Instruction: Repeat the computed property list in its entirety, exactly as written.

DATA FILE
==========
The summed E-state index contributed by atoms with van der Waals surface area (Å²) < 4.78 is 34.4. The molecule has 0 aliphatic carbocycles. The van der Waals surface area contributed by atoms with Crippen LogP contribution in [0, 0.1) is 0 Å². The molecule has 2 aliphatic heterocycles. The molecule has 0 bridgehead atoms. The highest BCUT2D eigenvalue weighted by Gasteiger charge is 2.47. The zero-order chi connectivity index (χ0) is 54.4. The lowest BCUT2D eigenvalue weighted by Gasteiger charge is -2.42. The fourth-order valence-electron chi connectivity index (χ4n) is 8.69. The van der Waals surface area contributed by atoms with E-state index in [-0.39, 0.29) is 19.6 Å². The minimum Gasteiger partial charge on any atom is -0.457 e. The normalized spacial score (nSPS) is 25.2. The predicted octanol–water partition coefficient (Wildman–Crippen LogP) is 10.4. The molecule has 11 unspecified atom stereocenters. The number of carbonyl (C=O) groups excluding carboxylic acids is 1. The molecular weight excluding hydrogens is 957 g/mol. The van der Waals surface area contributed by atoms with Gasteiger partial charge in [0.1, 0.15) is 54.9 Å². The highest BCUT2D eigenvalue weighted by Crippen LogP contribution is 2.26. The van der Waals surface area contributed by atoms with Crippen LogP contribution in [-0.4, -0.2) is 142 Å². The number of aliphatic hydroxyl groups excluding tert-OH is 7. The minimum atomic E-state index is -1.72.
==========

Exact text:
The summed E-state index contributed by atoms with van der Waals surface area (Å²) < 4.78 is 34.4. The molecule has 0 aliphatic carbocycles. The van der Waals surface area contributed by atoms with Crippen LogP contribution in [0, 0.1) is 0 Å². The molecule has 2 aliphatic heterocycles. The molecule has 0 bridgehead atoms. The highest BCUT2D eigenvalue weighted by Gasteiger charge is 2.47. The zero-order chi connectivity index (χ0) is 54.4. The lowest BCUT2D eigenvalue weighted by Gasteiger charge is -2.42. The fourth-order valence-electron chi connectivity index (χ4n) is 8.69. The van der Waals surface area contributed by atoms with E-state index in [-0.39, 0.29) is 19.6 Å². The minimum Gasteiger partial charge on any atom is -0.457 e. The normalized spacial score (nSPS) is 25.2. The predicted octanol–water partition coefficient (Wildman–Crippen LogP) is 10.4. The molecule has 11 unspecified atom stereocenters. The number of carbonyl (C=O) groups excluding carboxylic acids is 1. The molecular weight excluding hydrogens is 957 g/mol. The van der Waals surface area contributed by atoms with Gasteiger partial charge in [0.1, 0.15) is 54.9 Å². The highest BCUT2D eigenvalue weighted by Crippen LogP contribution is 2.26. The van der Waals surface area contributed by atoms with Crippen LogP contribution in [-0.4, -0.2) is 142 Å². The number of aliphatic hydroxyl groups excluding tert-OH is 7. The minimum atomic E-state index is -1.72.